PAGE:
Can You Just Do Me a Logo?

In The Design Process by Mark Douglass

Oh man! We get this question – or some form of it – almost every day. Can you ‘do me a logo’?  I need a quick website – simple, easy website.  Just make me a cool brochure that really pops! Can you make me a video and show me how to do it on my own – kinda like a template that I can duplicate?

Why are we asked these kinds of questions? Well, we work in an industry that simultaneously over-values creative brain power and under-values creative brain power. Let me explain.

With the proliferation of user-friendly platforms and design tools, more and more people feel equipped to design for themselves or hire a friend’s nephew who can ‘bust out a logo.’ We know websites offer serviceable templates that look good and do what most folks need a website to do. We have cameras on our phones that would have dropped your jaw in 1988, so hiring someone off craigslist to ‘take a few pics’ seems quite reasonable.

I mean, how fantastic does anyone really have to be at any of these service offerings?!

The tech and usability of that tech have progressed to the point where it all feels like a ‘just.’ Wait. What is a ‘just’? Good question. We are approached (almost weekly) with a request to just ______.

Good design always looks easy. Clean and elegant anything is harder than haphazard work. Simplicity is deceiving in that way. When graphics are the perfect blend of visual communication objectives, art, and imagination it causes a viewer to think ‘of course that looks right, it is the obvious combination.’ Great images, videos, and motion graphics look like it was a hop-skip-and-jump to completion. A well-built website with great media and graphic design that matches a brand’s voice is an obvious expectation.

Why wouldn’t it be this great?!

The truth is, nothing is a ‘just.’ When everything works beautifully, that’s the result of many brains dedicating many hours shredding and constructing various conceptual pathways to arrive at a cohesive and compelling product. The outworking of a thousand considerations should yield beautiful end-results. But that ultimate landing point is the product of years of experience and many hours of grinding labor thinking through a client’s communication goals. Some of the work is mundane and doesn’t require an Einstein’s mind – it’s true. Some hours are spent replicating files and chasing down domain registrations.

Here is a quick comparison that might help—
I’ve launched into a kitchen remodel. Yes, all prayers are appreciated. I’ve been working with contractors, plumbers, and cabinet makers. I approached an old friend who does cabinets professionally, and the quote represented a substantial percentage of the remodel cost. Now, I’ve done a bit of woodworking myself – I installed our last set of shelves, built our cypress wood countertops, etc. I might be able to pull it off. I have power tools and know about wood glue and hinges.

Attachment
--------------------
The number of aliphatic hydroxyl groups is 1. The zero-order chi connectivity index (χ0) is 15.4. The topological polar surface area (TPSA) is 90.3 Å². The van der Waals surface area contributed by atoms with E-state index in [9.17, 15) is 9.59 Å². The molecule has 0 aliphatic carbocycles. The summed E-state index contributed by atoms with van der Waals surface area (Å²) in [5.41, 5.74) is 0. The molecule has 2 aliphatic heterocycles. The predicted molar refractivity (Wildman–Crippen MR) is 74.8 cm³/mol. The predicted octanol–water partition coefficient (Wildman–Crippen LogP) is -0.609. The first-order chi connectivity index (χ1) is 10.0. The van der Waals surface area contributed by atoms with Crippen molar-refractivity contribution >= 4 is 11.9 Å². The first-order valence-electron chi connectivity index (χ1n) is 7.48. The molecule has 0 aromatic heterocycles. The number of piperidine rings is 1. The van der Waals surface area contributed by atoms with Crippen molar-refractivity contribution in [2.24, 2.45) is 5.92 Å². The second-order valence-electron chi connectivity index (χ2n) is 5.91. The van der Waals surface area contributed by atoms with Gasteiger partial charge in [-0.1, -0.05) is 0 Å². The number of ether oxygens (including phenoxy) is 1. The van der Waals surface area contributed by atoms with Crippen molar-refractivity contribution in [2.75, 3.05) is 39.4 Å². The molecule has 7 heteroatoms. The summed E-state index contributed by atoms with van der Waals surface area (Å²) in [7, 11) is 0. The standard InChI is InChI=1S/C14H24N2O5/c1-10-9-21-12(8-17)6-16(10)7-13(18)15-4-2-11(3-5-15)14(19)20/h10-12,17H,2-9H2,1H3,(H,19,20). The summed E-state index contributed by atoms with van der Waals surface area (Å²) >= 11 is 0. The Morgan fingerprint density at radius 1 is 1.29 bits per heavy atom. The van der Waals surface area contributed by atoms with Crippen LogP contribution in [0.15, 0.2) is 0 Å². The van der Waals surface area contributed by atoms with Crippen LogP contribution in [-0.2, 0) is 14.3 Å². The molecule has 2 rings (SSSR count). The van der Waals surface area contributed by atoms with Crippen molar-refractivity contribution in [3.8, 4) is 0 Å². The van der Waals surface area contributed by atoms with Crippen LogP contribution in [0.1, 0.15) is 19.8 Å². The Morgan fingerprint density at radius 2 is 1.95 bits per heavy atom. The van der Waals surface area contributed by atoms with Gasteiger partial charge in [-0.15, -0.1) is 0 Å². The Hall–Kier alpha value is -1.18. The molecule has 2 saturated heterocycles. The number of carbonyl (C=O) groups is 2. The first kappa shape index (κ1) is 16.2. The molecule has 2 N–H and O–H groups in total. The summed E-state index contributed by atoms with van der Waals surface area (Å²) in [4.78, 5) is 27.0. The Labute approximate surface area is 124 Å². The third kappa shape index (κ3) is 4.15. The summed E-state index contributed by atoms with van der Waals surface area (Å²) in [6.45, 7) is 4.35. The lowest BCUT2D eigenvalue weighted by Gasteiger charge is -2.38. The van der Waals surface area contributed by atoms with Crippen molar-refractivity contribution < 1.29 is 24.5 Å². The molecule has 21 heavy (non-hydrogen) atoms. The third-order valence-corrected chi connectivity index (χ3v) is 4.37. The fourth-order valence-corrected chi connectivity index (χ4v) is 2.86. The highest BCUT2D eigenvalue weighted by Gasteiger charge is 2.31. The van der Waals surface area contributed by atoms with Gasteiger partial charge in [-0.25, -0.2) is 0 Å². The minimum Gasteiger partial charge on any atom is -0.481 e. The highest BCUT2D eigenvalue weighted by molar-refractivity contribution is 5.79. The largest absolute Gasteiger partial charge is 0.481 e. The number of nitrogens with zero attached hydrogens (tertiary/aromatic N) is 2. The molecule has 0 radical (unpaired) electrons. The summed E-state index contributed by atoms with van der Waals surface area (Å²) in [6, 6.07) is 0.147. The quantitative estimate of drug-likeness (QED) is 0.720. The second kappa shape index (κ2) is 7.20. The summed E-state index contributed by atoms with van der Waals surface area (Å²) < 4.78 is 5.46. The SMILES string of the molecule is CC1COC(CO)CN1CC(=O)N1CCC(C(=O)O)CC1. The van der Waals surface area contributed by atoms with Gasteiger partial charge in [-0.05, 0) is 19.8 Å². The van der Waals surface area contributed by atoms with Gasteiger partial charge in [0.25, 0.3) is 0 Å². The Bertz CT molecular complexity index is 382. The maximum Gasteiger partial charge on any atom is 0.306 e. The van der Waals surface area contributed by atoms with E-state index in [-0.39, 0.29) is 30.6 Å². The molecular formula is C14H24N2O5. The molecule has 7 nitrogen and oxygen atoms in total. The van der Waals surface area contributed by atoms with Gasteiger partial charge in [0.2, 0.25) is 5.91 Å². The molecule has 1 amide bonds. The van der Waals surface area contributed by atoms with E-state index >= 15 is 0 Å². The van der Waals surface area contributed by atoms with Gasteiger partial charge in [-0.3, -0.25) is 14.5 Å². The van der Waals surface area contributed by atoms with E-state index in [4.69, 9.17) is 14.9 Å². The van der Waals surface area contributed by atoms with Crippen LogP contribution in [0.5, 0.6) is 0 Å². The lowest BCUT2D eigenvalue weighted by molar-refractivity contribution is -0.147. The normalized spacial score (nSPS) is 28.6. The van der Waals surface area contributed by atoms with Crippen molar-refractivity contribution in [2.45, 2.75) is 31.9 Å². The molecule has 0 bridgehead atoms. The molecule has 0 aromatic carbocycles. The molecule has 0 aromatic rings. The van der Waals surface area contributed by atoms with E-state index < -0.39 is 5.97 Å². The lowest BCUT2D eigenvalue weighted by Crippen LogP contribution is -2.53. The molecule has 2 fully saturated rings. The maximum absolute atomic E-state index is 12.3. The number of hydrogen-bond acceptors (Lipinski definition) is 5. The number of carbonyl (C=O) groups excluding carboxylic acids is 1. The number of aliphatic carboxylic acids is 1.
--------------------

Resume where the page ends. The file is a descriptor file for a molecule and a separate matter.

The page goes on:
I’m sad to say I caught myself saying the word ‘just’ to my builder friend as we discussed the project.

I immediately apologized. A workman is worthy of his pay rate. My friend’s hours, experience, and eye for a craftsman’s detail are worth his quote. I didn’t want to dishonor his craftsmanship and I just had to decide whether it was worth it to have beautiful cabinetry. There are cheaper options, of course, but the truism – you get what you pay for – kept ringing in my ears.

The other consideration I had to entertain and our clients must evaluate is customer service, speed, and the value of a painless procedure. Customer service matters as much as the craftsmanship and cost. No matter how good the ultimate design product/assets, if it hurt getting there, then it might not have been worth it. If a firm misses emails, doesn’t communicate well, blows past deadlines, or doesn’t honor their word – then the misery diminishes value.

Our firm is constantly maneuvering around all these variables as we produce in accordance with our distinctive competency: holistic branding systems. Brand identity/messaging informs design (graphics, print, web) and determines how media production must behave to maintain the brand ethos. AND – our clients better have a good experience all way through the contract. That critical convergence is the real value of many brains working for many hours. That’s what our clients hire. If we do our job well, the ROI over the next few years should be plainly obvious.

Like a brand, my property should be appreciating in value, so I considered it worth the investment. I bought custom cabinets and I paid for them. It was expensive but worth it.  When business owners are juggling tight budgets, they too have to decide what is worth it and what isn’t.  World-facing brand materials might not peg to an immediately discernable ROI, but companies who short-change the creativity usually make the more costly choice in the long run.  This sort of consideration leaves creative workers making jokes like these:

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